Represented images are not to scale.

    Cheeseburger
    For a healthier choice, try a turkey burger. Ground turkey has about 50% less sodium than ground beef. A grilled chicken breast is another lower-fat option to consider.

    Work with your healthcare provider or registered dietitian to design a plan for healthy eating that's right for you.

    Return
  • I want Pancakes

    If you're at a pancake breakfast, pancakes might be hard to avoid. And you might not have any other carb choices. In that situation, you can still make balanced decisions.

    • Be mindful of your portion size
      (opt for smaller "silver dollar" pancakes if they're being offered)
    • Use reduced-calorie syrup and skip the butter
    • Count your syrup carbs toward your overall carb total
    • Balance your meal with a healthy protein, like scrambled egg whites or peanut butter

    Represented images are not to scale.

    Pancakes
    Pancakes don't provide the nutrients you'd get from a healthier carbohydrate choice.
    When you have the option, choose a more nutritious breakfast carb, such as a slice of
    whole-grain toast.

    Work with your healthcare provider or registered dietitian to design a plan for healthy eating that's right for you.

    Return
  • I want Cookies
    Cookies

    If it's time for the holiday cookie exchange, your healthy options might be limited. It can be okay to have a cookie every once in a while in this type of situation. But you'll need to plan ahead at mealtime and make a swap.

    • Count the number of carbs in the cookie you plan to eat for dessert
    • Reduce the number of carbs you eat at your meal by that amount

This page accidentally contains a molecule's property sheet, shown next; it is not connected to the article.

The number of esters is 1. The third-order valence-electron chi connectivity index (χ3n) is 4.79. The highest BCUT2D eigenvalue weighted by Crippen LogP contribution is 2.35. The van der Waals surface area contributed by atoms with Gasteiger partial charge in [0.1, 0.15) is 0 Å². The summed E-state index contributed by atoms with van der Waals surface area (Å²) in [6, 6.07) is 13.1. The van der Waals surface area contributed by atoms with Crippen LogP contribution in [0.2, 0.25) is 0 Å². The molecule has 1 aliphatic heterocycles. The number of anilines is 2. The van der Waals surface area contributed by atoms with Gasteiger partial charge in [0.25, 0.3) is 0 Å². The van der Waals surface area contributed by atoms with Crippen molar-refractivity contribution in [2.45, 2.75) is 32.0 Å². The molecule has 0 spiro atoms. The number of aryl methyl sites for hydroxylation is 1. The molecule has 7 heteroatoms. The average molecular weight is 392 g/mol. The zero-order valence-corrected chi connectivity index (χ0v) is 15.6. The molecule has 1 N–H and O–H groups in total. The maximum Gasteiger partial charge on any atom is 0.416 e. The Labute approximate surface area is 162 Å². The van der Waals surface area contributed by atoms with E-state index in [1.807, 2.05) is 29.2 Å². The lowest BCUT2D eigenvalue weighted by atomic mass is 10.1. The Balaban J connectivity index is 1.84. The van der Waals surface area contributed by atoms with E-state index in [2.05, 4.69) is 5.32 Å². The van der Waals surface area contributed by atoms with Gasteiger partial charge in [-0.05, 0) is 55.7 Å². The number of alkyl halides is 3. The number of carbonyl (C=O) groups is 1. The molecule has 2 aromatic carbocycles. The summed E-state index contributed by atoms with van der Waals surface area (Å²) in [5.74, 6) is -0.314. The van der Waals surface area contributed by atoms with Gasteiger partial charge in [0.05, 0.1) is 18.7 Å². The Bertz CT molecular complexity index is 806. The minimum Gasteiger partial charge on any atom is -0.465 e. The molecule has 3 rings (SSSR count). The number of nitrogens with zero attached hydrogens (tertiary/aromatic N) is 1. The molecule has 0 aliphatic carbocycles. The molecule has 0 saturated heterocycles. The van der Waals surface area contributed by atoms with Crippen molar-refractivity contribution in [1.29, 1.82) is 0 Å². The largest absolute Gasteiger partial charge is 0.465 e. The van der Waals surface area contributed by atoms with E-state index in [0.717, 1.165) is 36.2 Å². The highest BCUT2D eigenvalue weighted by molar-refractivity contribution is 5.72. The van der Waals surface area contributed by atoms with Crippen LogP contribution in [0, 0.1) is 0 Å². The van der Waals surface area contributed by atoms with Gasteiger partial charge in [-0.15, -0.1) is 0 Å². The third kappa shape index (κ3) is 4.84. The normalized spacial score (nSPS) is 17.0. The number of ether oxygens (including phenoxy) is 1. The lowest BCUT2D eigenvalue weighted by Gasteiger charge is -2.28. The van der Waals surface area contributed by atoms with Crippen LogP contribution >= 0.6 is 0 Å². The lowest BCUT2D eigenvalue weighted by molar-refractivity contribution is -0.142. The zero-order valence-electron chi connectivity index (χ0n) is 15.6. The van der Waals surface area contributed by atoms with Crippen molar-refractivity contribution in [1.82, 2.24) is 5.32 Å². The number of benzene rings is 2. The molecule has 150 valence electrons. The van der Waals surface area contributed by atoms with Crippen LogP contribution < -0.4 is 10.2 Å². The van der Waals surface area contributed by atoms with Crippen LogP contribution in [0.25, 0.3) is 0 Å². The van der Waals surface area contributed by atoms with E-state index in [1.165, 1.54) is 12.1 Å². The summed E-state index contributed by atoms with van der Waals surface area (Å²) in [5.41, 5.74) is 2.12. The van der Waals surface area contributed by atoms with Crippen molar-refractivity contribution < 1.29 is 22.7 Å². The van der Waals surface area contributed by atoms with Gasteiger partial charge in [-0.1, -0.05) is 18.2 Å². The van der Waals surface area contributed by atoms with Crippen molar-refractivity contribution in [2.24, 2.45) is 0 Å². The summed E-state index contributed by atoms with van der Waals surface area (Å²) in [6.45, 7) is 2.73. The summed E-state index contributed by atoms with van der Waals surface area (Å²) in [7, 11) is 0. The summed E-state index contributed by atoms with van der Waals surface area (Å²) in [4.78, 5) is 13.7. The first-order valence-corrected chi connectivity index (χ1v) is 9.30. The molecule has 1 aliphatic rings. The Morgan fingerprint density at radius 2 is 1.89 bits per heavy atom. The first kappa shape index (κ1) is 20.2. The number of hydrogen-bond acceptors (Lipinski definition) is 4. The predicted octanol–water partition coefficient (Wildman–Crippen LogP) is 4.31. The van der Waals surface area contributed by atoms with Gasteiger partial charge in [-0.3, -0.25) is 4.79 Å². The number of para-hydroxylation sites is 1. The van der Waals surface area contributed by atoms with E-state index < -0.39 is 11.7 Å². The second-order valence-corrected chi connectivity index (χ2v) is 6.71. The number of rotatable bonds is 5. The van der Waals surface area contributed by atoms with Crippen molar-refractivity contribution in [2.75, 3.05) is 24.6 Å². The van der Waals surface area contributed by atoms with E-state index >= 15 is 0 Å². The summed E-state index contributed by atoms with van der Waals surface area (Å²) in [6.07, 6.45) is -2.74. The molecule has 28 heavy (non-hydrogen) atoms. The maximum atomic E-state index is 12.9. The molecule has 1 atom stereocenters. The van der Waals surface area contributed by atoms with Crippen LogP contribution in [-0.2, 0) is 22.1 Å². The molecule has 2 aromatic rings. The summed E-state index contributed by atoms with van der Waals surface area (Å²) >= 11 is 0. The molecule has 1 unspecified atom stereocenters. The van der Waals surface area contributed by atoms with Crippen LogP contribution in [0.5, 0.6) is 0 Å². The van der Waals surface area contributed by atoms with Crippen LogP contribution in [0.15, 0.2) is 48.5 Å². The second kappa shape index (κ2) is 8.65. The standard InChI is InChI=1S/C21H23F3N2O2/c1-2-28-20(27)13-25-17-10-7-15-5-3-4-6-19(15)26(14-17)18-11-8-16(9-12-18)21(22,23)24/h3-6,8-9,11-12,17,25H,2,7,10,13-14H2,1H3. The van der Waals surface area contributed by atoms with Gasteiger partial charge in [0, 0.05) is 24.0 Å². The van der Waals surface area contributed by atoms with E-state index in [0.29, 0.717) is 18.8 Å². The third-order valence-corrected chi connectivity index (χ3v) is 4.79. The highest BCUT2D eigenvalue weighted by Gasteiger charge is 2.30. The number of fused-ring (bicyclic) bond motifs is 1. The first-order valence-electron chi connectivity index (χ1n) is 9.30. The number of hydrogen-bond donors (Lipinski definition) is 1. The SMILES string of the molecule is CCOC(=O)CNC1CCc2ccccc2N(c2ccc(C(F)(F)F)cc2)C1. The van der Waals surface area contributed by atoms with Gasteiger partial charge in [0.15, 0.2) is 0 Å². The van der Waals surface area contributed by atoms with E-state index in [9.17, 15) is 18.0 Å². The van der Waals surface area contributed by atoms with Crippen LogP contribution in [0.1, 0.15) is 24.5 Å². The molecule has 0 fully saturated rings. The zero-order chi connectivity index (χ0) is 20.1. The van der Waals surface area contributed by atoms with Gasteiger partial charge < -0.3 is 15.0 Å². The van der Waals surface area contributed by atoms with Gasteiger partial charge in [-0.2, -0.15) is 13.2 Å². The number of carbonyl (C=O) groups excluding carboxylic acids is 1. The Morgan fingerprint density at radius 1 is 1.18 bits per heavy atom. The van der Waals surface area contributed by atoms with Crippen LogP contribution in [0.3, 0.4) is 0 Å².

• Enjoy cookies in moderation since cookies don't provide important nutrients that you would get from a healthier choice

    Represented images are not to scale.

    Bring a batch of your own cookies to the exchange, like oatmeal cookies made with sugar substitute and low-fat margarine spread. Or, mix it up by bringing a fresh fruit salad instead.

    Work with your healthcare provider or registered dietitian to design a plan for healthy eating that's right for you.

    Return
  • I want Cake
    Want Cake?

    Cake and birthdays seem to go hand-in-hand. If you're going to a party where cake will be served and don't think you'll have other options, plan accordingly.

    • Stick to a small portion
    • Count up the carbs
    • Skip that number of carbs at your meal
    • Enjoy in moderation, since cake is often high in fat and calories and low in nutrients

    Represented images are not to scale.

    Cake
    If you're going to a party, ask if you can bring something to share. You could bring cupcakes (which may help you manage your portion) or a dessert that's lower in carbs, calories, and fat, like a bowl of fresh strawberries.